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– A Woman Like Me (By Bettye LaVette, with David Ritz)

Boxx Magazine | A Woman Like Me (By Bettye LaVette, with David Ritz)

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A Woman Like Me (By Bettye LaVette, with David Ritz)

Molly Lynch December 27, 2012

Bettye LaVette A Woman Like Me

Delve only a few pages into soul singer Bettye LaVette’s memoir, A Woman Like Me, and one thing is clear from the get-go—you won’t find any apologies for the ups and downs of this dynamic woman’s 66 years of life thus far.

Though she exercised her vocal chops with legends like Otis Redding, Aretha Franklin and James Brown, in addition to garnering herself the hit single “My Man – He’s A Lovin’ Man” at age 16, LaVette didn’t achieve the same level of notoriety as her cohorts until much later in life. For those who weren’t avid followers of LaVette, this recognition didn’t happen until 2008’s Kennedy Center Honors when she brought down the house with a rendition of The Who’s “Love Reign O’er Me,” and again at the Lincoln Memorial in 2009 at President Barack Obama’s pre-inaugural concert.

A Woman Like Me takes readers on a poignant, funny and heartbreakingly honest roller coaster that is LaVette’s life. It is a journey rife with her colorful experiences with sex, prostitution (though it was a short-lived stint, she states that her only regret wasn’t being a very good one), booze, poverty, violence and morality, as well as her ups and downs with breaking into the music industry. In the book, LaVette refers to many years of her music career as “buzzard luck,” never achieving the status of sustained success for one reason or another, despite her Top 10 hit on Atlantic in 1962.

Born Betty Jo Haskins in Muskegon, Michigan in 1946, the singer was pregnant by 14 and recorded her first single two years later, followed by intermittent fame for another 40-ish years. LaVette’s one-of-a-kind candor is evident early on in the book—as early as page 5—when she recounts her free-spirited Detroit childhood. “I was born into a heavy-drinking family,” LaVette writes. “Early on I became—and remain—a serious drinker. I make no apologies for this. It’s who I am.”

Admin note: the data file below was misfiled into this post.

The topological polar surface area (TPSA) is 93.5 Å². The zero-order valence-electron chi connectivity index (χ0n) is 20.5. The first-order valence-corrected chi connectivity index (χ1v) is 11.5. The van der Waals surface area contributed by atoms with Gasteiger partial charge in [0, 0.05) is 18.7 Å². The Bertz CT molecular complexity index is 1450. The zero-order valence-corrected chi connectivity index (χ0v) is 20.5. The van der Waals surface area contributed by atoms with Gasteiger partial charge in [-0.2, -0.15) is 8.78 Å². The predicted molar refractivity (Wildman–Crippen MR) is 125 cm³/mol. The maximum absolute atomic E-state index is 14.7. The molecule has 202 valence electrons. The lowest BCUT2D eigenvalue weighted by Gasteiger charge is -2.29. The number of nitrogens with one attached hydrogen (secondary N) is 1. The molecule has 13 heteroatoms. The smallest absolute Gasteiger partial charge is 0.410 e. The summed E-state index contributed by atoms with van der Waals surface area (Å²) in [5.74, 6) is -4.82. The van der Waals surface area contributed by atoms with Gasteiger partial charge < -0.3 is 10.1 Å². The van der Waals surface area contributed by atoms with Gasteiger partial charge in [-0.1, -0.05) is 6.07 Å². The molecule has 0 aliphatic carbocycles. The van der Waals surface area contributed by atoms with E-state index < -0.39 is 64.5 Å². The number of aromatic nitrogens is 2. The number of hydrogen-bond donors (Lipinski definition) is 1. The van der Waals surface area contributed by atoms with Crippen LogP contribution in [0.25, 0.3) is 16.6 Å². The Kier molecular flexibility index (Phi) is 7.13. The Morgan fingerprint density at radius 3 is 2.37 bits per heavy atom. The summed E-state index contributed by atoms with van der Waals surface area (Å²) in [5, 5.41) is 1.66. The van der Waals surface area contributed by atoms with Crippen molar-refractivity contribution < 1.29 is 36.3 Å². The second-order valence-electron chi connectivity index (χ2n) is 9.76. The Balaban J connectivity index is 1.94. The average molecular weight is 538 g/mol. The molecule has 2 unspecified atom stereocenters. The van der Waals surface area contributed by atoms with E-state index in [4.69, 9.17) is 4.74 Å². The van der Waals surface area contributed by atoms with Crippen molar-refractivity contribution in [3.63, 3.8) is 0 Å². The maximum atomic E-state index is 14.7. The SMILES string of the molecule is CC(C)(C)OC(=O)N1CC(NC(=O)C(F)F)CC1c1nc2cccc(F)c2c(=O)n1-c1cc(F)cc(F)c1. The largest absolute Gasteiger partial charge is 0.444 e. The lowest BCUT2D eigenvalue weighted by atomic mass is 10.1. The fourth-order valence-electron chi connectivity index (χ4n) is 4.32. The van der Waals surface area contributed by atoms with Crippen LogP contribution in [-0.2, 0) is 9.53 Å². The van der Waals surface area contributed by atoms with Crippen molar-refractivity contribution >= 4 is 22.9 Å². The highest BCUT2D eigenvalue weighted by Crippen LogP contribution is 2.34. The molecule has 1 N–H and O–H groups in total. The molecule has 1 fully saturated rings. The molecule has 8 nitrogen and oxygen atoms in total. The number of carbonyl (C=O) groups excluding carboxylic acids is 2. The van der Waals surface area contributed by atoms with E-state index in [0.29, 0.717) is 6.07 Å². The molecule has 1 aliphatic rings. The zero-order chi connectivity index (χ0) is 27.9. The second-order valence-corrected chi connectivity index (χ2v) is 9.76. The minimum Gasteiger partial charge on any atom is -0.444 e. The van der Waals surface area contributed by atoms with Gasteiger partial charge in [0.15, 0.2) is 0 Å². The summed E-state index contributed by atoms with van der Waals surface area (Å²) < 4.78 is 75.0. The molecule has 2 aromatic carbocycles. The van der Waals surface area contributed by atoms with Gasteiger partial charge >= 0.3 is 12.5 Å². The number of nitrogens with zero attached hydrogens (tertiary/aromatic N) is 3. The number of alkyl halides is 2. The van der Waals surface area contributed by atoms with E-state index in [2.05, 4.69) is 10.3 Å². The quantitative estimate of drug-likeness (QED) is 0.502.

Although some might find LaVette’s anecdotes and life stories veering on the racy side at times, you can’t help but fall in love with the singer’s fearless and raw nature throughout the book, particularly her musings on sex. “I wanted to do what adults did,” LaVette writes. “I wanted to drink and dance and smoke and, when I learned about sex, I wanted to do that, too.” And that she did. LaVette is anything but shy when it comes to spilling the details on her many trysts with some of music’s biggest names, and she definitely isn’t afraid to admit her willingness to use sex as a tool to get what she wanted, whether it was for money, advancing her career or, in some cases, for love.

“As I approach 67, I’m still not where I want to be, but I sure as hell ain’t where I was,” LaVette reflects at the end of the memoir. Despite its unfiltered, and sometimes quite crass, tone, A Woman Like Me is (put simply) the no-holds-barred real deal—much like LaVette herself.

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